Throughout the turmoil, I continuously updated the list of missing, unsheltered individuals, informing coordinators of any changes. We even used nicknames to help identify them. Originally, our Google spreadsheet featured three columns: name, missing, and deceased. However, when the FBI took control, somebody deleted two columns from out spreadsheet, leaving only names. This act fueled my frustration.
These were more than just names; these were people I urgently sought. With emotions running high, there was no room for grief or memorials. Too many people remained missing. My family also grappled with baffling challenges. Relatives vanished from public lists without explanation. Official county notifications became our only way to confirm someone’s status, and often, these notifications never came. Hope became our only refuge.
Inspired by locals donating surfboards and ukuleles, I thought, “I can at least use my skills to make flyers.” So, I stepped in. I crafted missing-persons posters on Canva and used the Remini app to enhance photo quality. Word-of-mouth became our primary information channel, and the tireless community efforts soon paid off. We started locating disoriented, displaced people on the island’s south side. If only the police and FBI had collaborated more effectively, we could’ve aided more people sooner.
As time went on, the lack of communication became a clear pattern. One day, I reached out to the FBI asking why they removed one of my homeless patients from their list only to get ping-ponged between them and the local police. Like many others, I began to lose faith in a government that seemed more like an obstacle than an ally, deepening my overall sense of frustration and mistrust.
In my car, I scanned the crowds. My adrenaline spiked when I recognized a face from the countless photos I studied. Each time I approached someone from the list and offered help, their body language shifted, and I watched them transform from feeling desperate to having hope. The act of reuniting them with their families filled me with purpose as I guided them through essential procedures.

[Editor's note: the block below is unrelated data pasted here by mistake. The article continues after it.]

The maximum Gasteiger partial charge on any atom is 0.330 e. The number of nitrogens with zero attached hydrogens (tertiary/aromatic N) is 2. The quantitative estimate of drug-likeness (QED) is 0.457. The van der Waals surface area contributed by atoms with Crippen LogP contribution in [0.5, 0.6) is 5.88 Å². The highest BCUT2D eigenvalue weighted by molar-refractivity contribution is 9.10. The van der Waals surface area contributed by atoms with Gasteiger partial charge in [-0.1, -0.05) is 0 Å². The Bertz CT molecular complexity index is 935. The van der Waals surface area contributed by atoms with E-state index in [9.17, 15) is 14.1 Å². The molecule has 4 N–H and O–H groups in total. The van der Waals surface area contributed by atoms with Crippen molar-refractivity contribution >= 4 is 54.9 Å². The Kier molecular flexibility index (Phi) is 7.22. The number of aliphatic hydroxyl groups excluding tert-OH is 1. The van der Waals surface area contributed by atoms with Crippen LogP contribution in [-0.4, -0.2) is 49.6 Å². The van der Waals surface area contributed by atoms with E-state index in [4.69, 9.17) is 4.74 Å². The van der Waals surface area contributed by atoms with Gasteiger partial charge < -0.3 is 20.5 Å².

Our search for a man named Mike lingers vividly in my mind, and probably always will. A young local came forward, claiming to have seen him. My heart raced as I studied the photo he provided. I forwarded the photo to Mike’s family and was flooded with relief when I heard his mother burst into tears. It was him. His family became overwhelmed with gratitude.
I visit Kaanapali three times a week to disseminate crucial information, even now. I work hard to resolve outstanding issues and update people on where to find aid. The shrinking list of missing persons makes my mission more manageable, but the pressing need remains constant. Even now, weeks later, people still need so much help. I can’t afford to stop. The work must go on.
Translations provided by Orato World Media are intended to result in the end translated document being understandable in the end language. Although every effort is made to ensure our translations are accurate we cannot guarantee the translation will be without errors.